Not three days after my camera had been shipped off to be fixed the borrowed Nikon stopped working. I turned it on, took some shots as usual, and then switched it off. The next time I went to use it, it simply wouldn’t take pictures. Period. Nothing I did made a bit of difference. It has been returned to my in-laws, and neither of them have been able to get it to work, either. So began my forced vacation from photography.
My husband lost his job last summer shortly after the birth of our fourth child and to help out with the bills I have been working part time. I feel like my life has become a balancing act and everything is one tiny amount from tipping and crashing down around me. This being said it is time to make some changes that are going to make my life simpler and more balanced.
Being a mother of four, working part time and still trying to do everything I did when I was a stay at home mom with only three kids is not only exhausting it is impossible. Now that I have finally come to realize this I am doing some things to make it easier on myself.
1. Meal planning
- I was already meal planning our dinners but now I am meal planning our lunches and most of our snacks. It not only makes it easier to know what I am cooking each day but it makes grocery shopping easier also since I know what I need for a full week.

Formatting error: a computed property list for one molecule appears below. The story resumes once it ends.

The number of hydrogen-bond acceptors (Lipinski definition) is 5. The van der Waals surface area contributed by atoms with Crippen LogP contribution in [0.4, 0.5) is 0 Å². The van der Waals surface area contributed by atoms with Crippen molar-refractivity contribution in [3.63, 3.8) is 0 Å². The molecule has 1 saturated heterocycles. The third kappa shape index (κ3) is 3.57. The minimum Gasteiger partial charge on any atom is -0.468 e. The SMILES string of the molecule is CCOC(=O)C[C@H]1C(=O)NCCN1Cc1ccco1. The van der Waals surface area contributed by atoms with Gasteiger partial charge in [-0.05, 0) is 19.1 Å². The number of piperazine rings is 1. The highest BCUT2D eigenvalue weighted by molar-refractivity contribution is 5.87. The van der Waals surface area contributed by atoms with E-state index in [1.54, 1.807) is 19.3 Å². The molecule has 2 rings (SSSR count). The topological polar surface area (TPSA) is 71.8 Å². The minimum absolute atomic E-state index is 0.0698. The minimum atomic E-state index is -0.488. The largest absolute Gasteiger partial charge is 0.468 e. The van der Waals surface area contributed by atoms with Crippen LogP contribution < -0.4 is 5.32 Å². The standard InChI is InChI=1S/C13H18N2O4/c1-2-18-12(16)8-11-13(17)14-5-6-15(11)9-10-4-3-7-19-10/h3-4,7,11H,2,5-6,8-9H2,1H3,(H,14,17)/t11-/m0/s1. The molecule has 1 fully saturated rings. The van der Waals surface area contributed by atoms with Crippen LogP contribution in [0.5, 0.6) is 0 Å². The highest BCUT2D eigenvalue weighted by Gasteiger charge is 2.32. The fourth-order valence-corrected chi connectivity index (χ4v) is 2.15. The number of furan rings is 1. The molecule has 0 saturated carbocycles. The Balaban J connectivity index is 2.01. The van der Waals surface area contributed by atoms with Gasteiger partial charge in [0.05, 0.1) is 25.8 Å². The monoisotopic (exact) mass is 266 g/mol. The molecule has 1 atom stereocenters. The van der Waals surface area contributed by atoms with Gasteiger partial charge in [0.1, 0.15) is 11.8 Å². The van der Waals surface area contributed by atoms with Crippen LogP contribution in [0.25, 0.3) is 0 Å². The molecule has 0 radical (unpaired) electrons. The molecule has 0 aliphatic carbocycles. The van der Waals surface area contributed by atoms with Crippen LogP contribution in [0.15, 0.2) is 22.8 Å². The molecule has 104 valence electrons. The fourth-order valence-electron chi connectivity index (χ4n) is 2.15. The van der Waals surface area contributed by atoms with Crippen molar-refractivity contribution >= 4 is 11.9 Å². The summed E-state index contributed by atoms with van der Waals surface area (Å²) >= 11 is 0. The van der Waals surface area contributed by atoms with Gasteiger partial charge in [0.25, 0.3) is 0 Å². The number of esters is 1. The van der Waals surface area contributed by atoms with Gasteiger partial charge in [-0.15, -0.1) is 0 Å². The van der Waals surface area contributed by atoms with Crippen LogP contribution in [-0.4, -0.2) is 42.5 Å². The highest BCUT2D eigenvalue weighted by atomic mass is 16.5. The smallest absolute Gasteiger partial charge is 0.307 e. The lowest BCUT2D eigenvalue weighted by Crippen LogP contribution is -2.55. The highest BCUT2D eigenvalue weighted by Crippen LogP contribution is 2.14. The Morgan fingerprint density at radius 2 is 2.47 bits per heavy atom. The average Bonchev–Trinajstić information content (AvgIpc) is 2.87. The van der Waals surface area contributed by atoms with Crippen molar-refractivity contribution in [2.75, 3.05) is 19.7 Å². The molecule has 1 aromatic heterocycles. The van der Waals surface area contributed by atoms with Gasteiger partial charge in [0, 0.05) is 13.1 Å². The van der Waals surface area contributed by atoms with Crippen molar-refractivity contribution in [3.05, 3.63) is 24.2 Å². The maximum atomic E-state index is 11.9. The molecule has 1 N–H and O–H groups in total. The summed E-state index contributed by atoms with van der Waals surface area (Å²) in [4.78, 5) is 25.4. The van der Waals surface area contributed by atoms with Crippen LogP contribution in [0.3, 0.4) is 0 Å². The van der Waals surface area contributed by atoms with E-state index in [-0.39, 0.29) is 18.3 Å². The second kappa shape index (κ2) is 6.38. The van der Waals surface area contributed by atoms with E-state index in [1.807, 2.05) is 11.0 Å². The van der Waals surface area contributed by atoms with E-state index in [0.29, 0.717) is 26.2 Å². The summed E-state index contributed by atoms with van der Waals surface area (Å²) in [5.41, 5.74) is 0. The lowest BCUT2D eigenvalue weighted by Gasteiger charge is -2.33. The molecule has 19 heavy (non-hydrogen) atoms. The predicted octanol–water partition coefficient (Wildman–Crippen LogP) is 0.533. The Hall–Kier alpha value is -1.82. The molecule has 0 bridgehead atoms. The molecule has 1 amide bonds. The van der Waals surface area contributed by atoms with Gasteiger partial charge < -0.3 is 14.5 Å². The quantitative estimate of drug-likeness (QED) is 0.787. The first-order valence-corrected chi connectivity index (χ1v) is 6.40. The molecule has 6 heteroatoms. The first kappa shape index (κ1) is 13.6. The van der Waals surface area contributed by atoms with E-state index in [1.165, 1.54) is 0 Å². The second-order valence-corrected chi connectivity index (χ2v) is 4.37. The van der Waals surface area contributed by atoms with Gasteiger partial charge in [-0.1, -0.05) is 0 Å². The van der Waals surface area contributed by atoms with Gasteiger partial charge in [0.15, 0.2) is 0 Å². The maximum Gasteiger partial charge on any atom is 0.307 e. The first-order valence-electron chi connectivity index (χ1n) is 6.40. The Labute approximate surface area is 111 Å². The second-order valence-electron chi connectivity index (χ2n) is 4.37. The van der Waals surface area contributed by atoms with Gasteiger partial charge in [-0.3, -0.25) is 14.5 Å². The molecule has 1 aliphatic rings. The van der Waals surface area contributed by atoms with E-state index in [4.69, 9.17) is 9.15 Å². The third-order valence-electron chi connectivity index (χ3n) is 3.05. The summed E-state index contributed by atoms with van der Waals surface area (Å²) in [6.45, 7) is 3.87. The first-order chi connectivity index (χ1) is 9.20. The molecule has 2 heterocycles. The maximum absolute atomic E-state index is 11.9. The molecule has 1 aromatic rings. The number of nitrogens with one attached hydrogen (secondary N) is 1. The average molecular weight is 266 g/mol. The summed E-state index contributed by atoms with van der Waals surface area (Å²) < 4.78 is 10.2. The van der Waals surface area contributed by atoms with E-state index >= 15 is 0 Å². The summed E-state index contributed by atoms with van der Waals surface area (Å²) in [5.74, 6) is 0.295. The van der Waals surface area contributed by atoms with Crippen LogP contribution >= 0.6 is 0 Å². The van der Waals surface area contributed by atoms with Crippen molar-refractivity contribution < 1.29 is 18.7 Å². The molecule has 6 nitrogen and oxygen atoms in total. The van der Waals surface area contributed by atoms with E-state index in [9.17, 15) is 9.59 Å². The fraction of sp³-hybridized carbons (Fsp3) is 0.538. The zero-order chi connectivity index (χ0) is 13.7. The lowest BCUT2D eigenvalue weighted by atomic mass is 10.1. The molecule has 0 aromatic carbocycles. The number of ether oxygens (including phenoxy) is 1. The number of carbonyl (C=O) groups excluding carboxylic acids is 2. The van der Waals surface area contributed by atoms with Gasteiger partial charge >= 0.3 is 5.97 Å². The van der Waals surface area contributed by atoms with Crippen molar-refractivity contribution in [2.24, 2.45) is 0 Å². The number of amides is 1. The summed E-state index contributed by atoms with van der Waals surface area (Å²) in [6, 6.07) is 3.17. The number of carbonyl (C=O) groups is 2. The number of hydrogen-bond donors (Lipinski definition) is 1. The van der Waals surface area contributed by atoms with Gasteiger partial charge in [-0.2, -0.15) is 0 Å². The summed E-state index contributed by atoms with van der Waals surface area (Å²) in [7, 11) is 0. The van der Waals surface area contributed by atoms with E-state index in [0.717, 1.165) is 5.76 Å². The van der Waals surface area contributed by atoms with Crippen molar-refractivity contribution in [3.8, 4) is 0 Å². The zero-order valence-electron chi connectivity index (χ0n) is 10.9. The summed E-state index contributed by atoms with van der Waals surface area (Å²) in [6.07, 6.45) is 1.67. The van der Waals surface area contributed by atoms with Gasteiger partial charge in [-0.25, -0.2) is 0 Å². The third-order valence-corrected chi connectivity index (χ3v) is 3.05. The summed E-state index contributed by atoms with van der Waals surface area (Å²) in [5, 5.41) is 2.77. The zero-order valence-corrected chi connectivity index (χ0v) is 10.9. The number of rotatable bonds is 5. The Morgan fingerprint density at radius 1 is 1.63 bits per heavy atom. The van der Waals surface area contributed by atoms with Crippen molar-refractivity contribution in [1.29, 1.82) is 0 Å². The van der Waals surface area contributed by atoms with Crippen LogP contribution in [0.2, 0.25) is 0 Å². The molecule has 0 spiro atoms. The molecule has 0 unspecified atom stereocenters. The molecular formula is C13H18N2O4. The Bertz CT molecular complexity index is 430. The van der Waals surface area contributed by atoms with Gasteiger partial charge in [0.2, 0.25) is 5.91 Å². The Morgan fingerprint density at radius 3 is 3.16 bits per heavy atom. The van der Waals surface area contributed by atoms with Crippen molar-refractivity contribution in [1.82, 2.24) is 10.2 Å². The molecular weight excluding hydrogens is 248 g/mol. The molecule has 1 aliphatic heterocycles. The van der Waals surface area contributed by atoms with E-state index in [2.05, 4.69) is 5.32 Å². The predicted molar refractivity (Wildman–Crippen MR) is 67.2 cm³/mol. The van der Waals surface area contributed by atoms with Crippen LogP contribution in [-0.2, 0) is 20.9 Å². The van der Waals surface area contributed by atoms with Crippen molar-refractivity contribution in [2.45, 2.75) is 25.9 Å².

2. Sharing cooking
- I am having my husband cook two lunches a week. This frees up some of my time before I go to work to do a few others things I need to do. My husband is not the best cook in the world so those are the days I plan easy meals like grilled cheese or left overs.
Posted 02-13-2012 at 09:19 AM by Krista
More and more I realize that there is something I used to take for granted before I had children: free time. During the holiday season my in-laws, who are both in the education field have time off and volunteer to watch the kids for a little while. They were gone a blissful thirty-six hours while I read, soaked in the tub, watched TV and did little to no housework! Of course, without kids around the housework doesn’t seem to pile up as much. Hmm, I wonder why?!
I felt guilty for enjoying myself so much, but a woman’s gotta make time for herself, right? Even the best moms need a break. J and I exchanged gifts with close friends tonight. We got them Family Guy glasses and a Thomas Kincaid mug with hot tea and cookies. The gift they gave us could not be wrapped, our friend explained, because it was just that awesome. We laughed when she said it until she revealed the gift she had in mind for us: two tickets to see a play, a dinner date, and they would watch our children.